“Why would you say that?” I replied confused as to why he’d reference the Brave New World caste system at a time like this.
“The reason is because it’s true; I’m always sub-par to you. I always get B’s and C’s even when I try, why is that?” he replied with aggravation in his tone.
I thought about this question for long after the incident itself has occurred. What seemed like a normal day in my French 3 class has turned into a festered pot of jealousy that was dividing a good friend and I. This jealousy was fueled by competition that I couldn’t help but wonder if education was to blame for. I tend to be a strong academic student and he tends to have a bit more of a struggle. He’s extroverted and outspoken. I’m quiet and often too shy at times. What could I say to him? I didn’t know why he got B’s and below while I obtained A’s on most school assignments.
“Is intelligence a natural-born gift? I mean, I try to surround myself with smart people and I think that it may help but it never does,” he asked in a concerned voice. I remained silent—after all I was the one who “didn’t understand” what it was like to struggle in school. “You’re so lucky, you have a high GPA and can get into any college you want when you’re older, you don’t worry like I do” he said very assured by his comment. However, what he didn’t understand was that I faced the same worries; the “validation” of an A didn’t secure how I felt about my own work ability much less my intellectual competency. I replied after some though in the most honest yet respectful way I knew how, “I don’t think it’s either or, I think intelligence is something we all have but it comes in a spectrum like everything else around us. Yet it doesn’t mean one can’t work to improve what they don’t like about how they perform, it’s one’s job to work towards improvement”.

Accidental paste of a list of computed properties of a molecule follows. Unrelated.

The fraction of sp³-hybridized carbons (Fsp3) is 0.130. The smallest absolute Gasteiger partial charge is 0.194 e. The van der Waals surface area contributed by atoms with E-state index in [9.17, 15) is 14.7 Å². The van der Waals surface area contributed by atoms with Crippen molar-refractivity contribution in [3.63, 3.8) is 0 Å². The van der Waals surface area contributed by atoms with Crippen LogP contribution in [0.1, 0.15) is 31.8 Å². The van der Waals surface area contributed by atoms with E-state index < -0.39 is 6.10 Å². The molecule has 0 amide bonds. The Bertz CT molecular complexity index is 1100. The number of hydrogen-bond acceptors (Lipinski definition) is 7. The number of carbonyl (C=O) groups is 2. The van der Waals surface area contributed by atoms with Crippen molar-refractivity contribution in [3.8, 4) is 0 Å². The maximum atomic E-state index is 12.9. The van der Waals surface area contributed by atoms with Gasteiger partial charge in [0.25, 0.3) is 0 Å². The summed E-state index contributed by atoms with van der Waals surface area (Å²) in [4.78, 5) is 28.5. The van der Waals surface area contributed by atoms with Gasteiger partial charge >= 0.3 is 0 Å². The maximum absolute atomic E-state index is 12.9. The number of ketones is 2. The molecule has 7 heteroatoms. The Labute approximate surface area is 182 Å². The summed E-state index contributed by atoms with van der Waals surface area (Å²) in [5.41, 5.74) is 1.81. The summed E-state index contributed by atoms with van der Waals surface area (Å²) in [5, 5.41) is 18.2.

The topic soon switched to Geometry, a class we both have together. We spoke about our teacher, my friend viewed the teacher as unfair — to make matters worse, I’d grown to appreciate the teacher, that is, when I began to excel in his class. I, again, was confronted with the idea that perhaps I was not only impact by a letter grade but my perceptions were as well. However, the question still remains, why? Some theorize that grades act as motivators, possibly due to the (hopefully) low anxiety increase surrounding getting good grades or maybe due to the natural ambition of the student.
Some theorize grades are a poor system to use because they are limiting and stop creativity. How you ask? Let’s say that a student is under-performing, they become slightly discouraged then they end up failing a final exam for the quarter. The next quarter rolls around, what happens? The student fails the class due to the fact they have given up — why? I wouldn’t jump to the conclusion that it’s because they are lazy, perhaps they feel defeated. Perhaps they lack the “natural” motivation of their “scholarly” competition, yet why should one have to be made to feel this way in school?
Why should any student feel bad about their intelligence because of school? Isn’t the goal of a school to raise confident, clear-minded individuals who can continue to strengthen the next generations that follow them? However, are grades wrong? I mean, one’s work must be quantified someway in comparison to others right, otherwise how would anyone know where they stood in terms of comprehension — right? I’m afraid that I cannot make this call for you — it’s a decision that you must make for yourself. Yet one thing is clear, a unified re-evaluation of the grading system in school is more than called for.